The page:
The Great Divide Podcast Episode 29
Big Country Info Big Country Info



WHY THE LONG FACE DEEP DIVE
PART 3


1 December 2013
1:19:59




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Take You To the Moon – song deep dive by Tom and Svein.

  • A change that at least to one of the hosts feels natural, despite not having the typical “classic” Big Country sound.
  • Strong vocals! On one hand, several octaves are used, stretching up quite high at times, but primarily Stuart adds strong emotions (pain) to the performance.
  • Tom launches this song as a candidate for a (the first) single.
  • Hummable melody, hummable guitar solo, hummable!
  • Interesting lyrics – definitely post-breakup and dealing with it. Parallels are made to Stuart’s life at the time.
  • Looking at the autobiographic, relationship-themed songs on the album, a lot of them are written in the middle of things happening and going on (and maybe going wrong). This is the final one chronologically – things have happened here, it is over.
  • Is the song too “country” or too standard rock ballad? Does it stray too far from what the band should be? The hosts see this differently.

Far From Me To You – song deep dive by Svein and Tom.

  • Svein shares a very personal story about what this song represents to him, going through each line and the personal significance they have.
  • The song has an almost perfect build-up – the drums start nicely, but keep adding parts and intensity. Tony rips into it in the middle part. The guitars develop from open picking to intense power chords, and a fantastic old-school guitar solo to boot!
  • Even though the personal/relationship angle clearly work for this song, the song was likely written as a religious song. In it, Stuart is not talking to a person, but to God.
  • Solid playing, but too clean/nursery rhyme/”sing-song” before it finally kicks off?

Speakpipes from Arlin Bartels and Mark Cole.

Charlotte – song deep dive by Tom and Svein.

  • The divisive song on the album? It sure takes a lot of abuse from some quarters, and a lot of that seems to stem from the lyrics.
  • Musically, as close as this album gets to a classic Big Country sound! The dual bagpipe (!) guitar lines, e-bow, celtic influences, Mark’s drumming, etc.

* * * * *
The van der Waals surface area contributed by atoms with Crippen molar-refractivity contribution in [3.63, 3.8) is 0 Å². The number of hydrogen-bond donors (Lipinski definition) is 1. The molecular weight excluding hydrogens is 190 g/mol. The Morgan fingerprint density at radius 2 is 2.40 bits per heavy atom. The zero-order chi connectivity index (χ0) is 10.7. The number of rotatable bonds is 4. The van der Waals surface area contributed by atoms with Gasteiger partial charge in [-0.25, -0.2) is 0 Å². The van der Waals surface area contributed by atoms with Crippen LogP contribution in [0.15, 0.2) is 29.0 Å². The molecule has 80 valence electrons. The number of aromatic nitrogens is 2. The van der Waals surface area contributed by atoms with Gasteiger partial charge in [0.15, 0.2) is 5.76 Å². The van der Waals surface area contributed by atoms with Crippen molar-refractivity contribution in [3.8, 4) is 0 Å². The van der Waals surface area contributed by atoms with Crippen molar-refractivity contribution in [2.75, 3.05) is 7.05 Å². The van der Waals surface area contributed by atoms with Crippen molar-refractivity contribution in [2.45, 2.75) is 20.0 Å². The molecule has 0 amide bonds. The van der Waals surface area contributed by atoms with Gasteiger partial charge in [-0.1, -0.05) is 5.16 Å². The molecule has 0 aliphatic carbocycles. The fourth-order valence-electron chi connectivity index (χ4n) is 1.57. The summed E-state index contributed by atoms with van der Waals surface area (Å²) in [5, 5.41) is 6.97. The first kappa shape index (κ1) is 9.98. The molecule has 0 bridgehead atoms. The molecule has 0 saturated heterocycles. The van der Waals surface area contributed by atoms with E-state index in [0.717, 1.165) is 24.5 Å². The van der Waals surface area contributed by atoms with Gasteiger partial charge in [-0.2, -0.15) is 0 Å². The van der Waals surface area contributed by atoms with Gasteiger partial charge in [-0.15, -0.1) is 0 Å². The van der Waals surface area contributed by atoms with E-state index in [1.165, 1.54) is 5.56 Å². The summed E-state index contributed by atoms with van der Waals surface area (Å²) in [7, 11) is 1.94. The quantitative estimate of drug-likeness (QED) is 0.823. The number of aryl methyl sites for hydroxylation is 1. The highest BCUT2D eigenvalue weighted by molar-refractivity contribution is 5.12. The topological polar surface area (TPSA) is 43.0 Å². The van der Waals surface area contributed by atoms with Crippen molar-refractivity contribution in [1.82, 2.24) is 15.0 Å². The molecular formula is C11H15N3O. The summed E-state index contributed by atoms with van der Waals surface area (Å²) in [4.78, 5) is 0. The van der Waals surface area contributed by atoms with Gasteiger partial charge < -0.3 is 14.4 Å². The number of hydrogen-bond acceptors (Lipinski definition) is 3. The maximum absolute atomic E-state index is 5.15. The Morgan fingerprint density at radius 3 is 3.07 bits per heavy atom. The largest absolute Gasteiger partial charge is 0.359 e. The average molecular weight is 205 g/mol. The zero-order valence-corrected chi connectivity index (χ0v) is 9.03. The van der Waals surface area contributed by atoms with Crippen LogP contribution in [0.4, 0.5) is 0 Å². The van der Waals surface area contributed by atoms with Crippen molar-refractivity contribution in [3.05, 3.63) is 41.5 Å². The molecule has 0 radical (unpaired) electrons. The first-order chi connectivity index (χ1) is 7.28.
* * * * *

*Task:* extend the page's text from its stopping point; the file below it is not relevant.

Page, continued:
• The song tells the story of Charlotte, who is the mistress of someone she hopes will leave his wife for her. This is clearly never going to happen, and Charlotte hovers between hope, depression, stolen moments, and the icebox.  
  • The lyrics provide outlines which we need to fill out ourselves. The ending indicates Charlotte realizing that this is going nowhere – where does this leave her, and will things end good or bad? We need to fill in that blank ourselves.

Speakpipe the second from Arlin Bartels.

Post-Nuclear Talking Blues – song deep dive by Svein and Tom.

  • Huge disagreement between the hosts on whether this is in fact a fair representation of the Big Country sound.
  • Lyrically – a collection of throwaway one-liners that mean nothing, or a fun, light-hearted moments? Possibly both. The hosts disagree on how much of a pass they give Stuart for trying to put jokes in a song.
  • A song that sounds like the band just sat down, started strumming, and plays a straight, bar-room bluesy strummer.
  • The song points back to songs like “Starred and Crossed”, and contains some instrumental flourishes worth highlighting.

Blue On A Green Planet – song deep dive by Tom and Svein.

  • A song full of ferocious playing, great musicianship and virtuoso playing. However… is the spark missing?
  • Somehow the song is executed sharply, yet for all its intensity it feels a bit passionless and somehow “Big Country by numbers.”
  • The connection to – or should we say inspiration from? – the Psychedelic Furs song “Pretty In Pink.”
  • The line that the album ends on is one of the most powerful and best from this time: “Some people say you have to change to stay the same. I guess we tried so hard to stay the same we changed.” A line that transcends the song it is on, and perhaps the album, becoming part of key career-spanning lyrics from the band. Crucially, it sums up how many of us saw the band at this time.

Tom and Svein’s combined ranking for the album.

Tom reads his review of WTLF from 1996, as printed in his collage newspaper.

Final words from Tom and Svein’s alter egos Statler and Waldorf.